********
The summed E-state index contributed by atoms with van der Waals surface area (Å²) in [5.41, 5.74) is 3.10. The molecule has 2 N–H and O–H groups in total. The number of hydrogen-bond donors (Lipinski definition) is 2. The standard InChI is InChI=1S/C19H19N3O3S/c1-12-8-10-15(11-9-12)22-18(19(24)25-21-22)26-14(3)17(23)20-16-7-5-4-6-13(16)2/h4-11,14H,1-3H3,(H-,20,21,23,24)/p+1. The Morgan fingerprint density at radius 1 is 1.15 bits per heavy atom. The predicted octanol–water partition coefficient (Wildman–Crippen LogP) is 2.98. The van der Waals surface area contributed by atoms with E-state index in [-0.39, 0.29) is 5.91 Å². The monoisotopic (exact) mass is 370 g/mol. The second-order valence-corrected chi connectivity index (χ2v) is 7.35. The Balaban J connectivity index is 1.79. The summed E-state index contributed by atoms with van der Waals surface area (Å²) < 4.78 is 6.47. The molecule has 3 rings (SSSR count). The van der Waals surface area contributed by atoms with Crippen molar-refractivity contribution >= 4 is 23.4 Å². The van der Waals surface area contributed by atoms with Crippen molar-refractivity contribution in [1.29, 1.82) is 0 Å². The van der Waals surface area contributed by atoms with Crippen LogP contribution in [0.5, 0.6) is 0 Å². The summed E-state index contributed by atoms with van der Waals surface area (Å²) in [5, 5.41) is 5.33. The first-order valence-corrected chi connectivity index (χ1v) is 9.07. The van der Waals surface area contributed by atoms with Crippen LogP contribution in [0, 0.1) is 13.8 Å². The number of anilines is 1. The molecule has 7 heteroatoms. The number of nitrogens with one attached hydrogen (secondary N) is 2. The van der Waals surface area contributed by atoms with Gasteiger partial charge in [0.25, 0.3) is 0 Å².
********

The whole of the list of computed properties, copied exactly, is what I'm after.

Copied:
The summed E-state index contributed by atoms with van der Waals surface area (Å²) in [5.41, 5.74) is 3.10. The molecule has 2 N–H and O–H groups in total. The number of hydrogen-bond donors (Lipinski definition) is 2. The standard InChI is InChI=1S/C19H19N3O3S/c1-12-8-10-15(11-9-12)22-18(19(24)25-21-22)26-14(3)17(23)20-16-7-5-4-6-13(16)2/h4-11,14H,1-3H3,(H-,20,21,23,24)/p+1. The Morgan fingerprint density at radius 1 is 1.15 bits per heavy atom. The predicted octanol–water partition coefficient (Wildman–Crippen LogP) is 2.98. The van der Waals surface area contributed by atoms with E-state index in [-0.39, 0.29) is 5.91 Å². The monoisotopic (exact) mass is 370 g/mol. The second-order valence-corrected chi connectivity index (χ2v) is 7.35. The Balaban J connectivity index is 1.79. The summed E-state index contributed by atoms with van der Waals surface area (Å²) < 4.78 is 6.47. The molecule has 3 rings (SSSR count). The van der Waals surface area contributed by atoms with Crippen molar-refractivity contribution >= 4 is 23.4 Å². The van der Waals surface area contributed by atoms with Crippen molar-refractivity contribution in [1.29, 1.82) is 0 Å². The van der Waals surface area contributed by atoms with Crippen LogP contribution in [0.5, 0.6) is 0 Å². The summed E-state index contributed by atoms with van der Waals surface area (Å²) in [5, 5.41) is 5.33. The first-order valence-corrected chi connectivity index (χ1v) is 9.07. The van der Waals surface area contributed by atoms with Crippen LogP contribution in [0, 0.1) is 13.8 Å². The number of anilines is 1. The molecule has 7 heteroatoms. The number of nitrogens with one attached hydrogen (secondary N) is 2. The van der Waals surface area contributed by atoms with Gasteiger partial charge in [0.25, 0.3) is 0 Å².